basis, and determine premiums based on adjusted community rating  
          (age, family, geography, and tobacco use).  The ACA establishes  
          Health Benefit Exchanges, and creates three programs to  
          eliminate incentives for health insurance plans to avoid  
          insuring people with pre-existing conditions or those who are in  
          poor health, and to reduce uncertainty that could increase  
          premiums in 2014.  This risk will likely be greatest in the  
          first three years of the Exchange; however, risk should decrease  
          as the new market matures and issuers gain actual claims  
          experience with this new population.  As a result of some of  
          these insurance requirements, some small employers (with lower  








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          risk/lower cost employees) may have an incentive to offer  
          self-insured plans to avoid having to pay higher premiums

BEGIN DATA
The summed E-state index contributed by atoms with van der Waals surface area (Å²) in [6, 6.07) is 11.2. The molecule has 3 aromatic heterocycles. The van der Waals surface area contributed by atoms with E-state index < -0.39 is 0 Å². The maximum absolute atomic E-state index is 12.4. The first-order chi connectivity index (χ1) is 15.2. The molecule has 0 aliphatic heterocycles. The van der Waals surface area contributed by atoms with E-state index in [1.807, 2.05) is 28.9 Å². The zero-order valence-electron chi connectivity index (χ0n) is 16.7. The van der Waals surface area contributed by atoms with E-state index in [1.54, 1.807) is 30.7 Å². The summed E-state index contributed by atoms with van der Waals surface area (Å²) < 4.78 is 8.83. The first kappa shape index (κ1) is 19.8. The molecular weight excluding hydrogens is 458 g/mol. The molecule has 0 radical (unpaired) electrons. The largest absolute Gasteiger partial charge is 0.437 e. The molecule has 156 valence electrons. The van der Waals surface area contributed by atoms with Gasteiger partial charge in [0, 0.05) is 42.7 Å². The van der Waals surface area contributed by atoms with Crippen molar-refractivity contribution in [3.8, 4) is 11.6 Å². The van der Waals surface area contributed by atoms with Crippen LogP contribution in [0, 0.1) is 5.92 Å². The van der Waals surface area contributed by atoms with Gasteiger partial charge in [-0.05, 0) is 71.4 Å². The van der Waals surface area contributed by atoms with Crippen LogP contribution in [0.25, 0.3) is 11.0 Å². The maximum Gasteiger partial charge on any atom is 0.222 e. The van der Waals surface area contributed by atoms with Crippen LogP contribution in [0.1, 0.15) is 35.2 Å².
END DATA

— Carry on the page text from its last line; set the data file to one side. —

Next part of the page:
associated with spreading risk across products and markets. 

          Given that stop-loss can currently be purchased at very low  
          attachment points to minimize risk, there is a very real concern  
          that small employers with healthy employees will increasingly  
          choose to self-insure to keep costs down, meaning that the small  
          group health insurance market both in and out of the Exchange  
          will slowly become disproportionately populated by those with a  
          history of higher medical claims, making the cost of insurance  
          more expensive for everyone.  Exacerbating this situation is the  
          fact that there is no waiting period for purchasing insurance in  
          the Exchange, so small employers can choose to be self-insured  
          until one or more of their employees becomes too expensive, and  
          then purchase insurance in the Exchange at any time.

          About 10 states have enacted some version of stop-loss reform  
          with attachment points ranging from $10,000 to $25,000, and  
          about 10 more states regulate employer stop-loss coverage in  
          some manner.  Delaware, New York, and Oregon prohibit stop-loss  
          insurance.  New York and North Carolina also prohibit insurers  
          from serving as third party administrators for self-funded small  
          employers.  North Carolina also regulates stop-loss insurance as  
          if it were typical small group health insurance.  

          Proponents, including Blue Shield of California, believe this